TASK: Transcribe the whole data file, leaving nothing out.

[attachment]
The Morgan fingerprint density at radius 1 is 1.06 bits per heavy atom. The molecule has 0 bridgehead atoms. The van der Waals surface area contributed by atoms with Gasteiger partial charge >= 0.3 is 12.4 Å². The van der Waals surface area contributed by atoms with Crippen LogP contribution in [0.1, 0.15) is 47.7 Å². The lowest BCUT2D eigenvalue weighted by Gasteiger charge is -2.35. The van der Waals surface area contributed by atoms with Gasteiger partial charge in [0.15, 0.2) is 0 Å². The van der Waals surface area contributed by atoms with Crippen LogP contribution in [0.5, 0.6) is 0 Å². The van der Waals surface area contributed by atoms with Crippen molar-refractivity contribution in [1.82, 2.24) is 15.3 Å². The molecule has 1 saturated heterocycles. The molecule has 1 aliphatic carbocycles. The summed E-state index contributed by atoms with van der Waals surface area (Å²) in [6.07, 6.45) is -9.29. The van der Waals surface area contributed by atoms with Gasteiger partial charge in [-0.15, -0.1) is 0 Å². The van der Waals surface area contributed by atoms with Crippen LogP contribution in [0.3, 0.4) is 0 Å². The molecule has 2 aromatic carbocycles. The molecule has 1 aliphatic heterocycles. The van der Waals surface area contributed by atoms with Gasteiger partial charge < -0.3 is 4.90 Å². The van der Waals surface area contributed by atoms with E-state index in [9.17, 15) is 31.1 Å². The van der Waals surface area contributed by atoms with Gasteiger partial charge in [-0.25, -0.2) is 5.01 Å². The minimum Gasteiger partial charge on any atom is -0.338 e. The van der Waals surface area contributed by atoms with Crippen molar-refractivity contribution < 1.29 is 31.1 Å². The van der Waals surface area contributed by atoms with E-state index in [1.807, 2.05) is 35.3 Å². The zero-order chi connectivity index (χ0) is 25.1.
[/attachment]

The Morgan fingerprint density at radius 1 is 1.06 bits per heavy atom. The molecule has 0 bridgehead atoms. The van der Waals surface area contributed by atoms with Gasteiger partial charge >= 0.3 is 12.4 Å². The van der Waals surface area contributed by atoms with Crippen LogP contribution in [0.1, 0.15) is 47.7 Å². The lowest BCUT2D eigenvalue weighted by Gasteiger charge is -2.35. The van der Waals surface area contributed by atoms with Gasteiger partial charge in [0.15, 0.2) is 0 Å². The van der Waals surface area contributed by atoms with Crippen LogP contribution in [0.5, 0.6) is 0 Å². The van der Waals surface area contributed by atoms with Crippen molar-refractivity contribution in [1.82, 2.24) is 15.3 Å². The molecule has 1 saturated heterocycles. The molecule has 1 aliphatic carbocycles. The summed E-state index contributed by atoms with van der Waals surface area (Å²) in [6.07, 6.45) is -9.29. The van der Waals surface area contributed by atoms with Gasteiger partial charge in [-0.15, -0.1) is 0 Å². The van der Waals surface area contributed by atoms with Crippen LogP contribution in [0.3, 0.4) is 0 Å². The molecule has 2 aromatic carbocycles. The molecule has 1 aliphatic heterocycles. The van der Waals surface area contributed by atoms with Gasteiger partial charge < -0.3 is 4.90 Å². The van der Waals surface area contributed by atoms with E-state index in [9.17, 15) is 31.1 Å². The van der Waals surface area contributed by atoms with Gasteiger partial charge in [-0.25, -0.2) is 5.01 Å². The minimum Gasteiger partial charge on any atom is -0.338 e. The van der Waals surface area contributed by atoms with Crippen molar-refractivity contribution < 1.29 is 31.1 Å². The van der Waals surface area contributed by atoms with E-state index in [1.807, 2.05) is 35.3 Å². The zero-order chi connectivity index (χ0) is 25.1.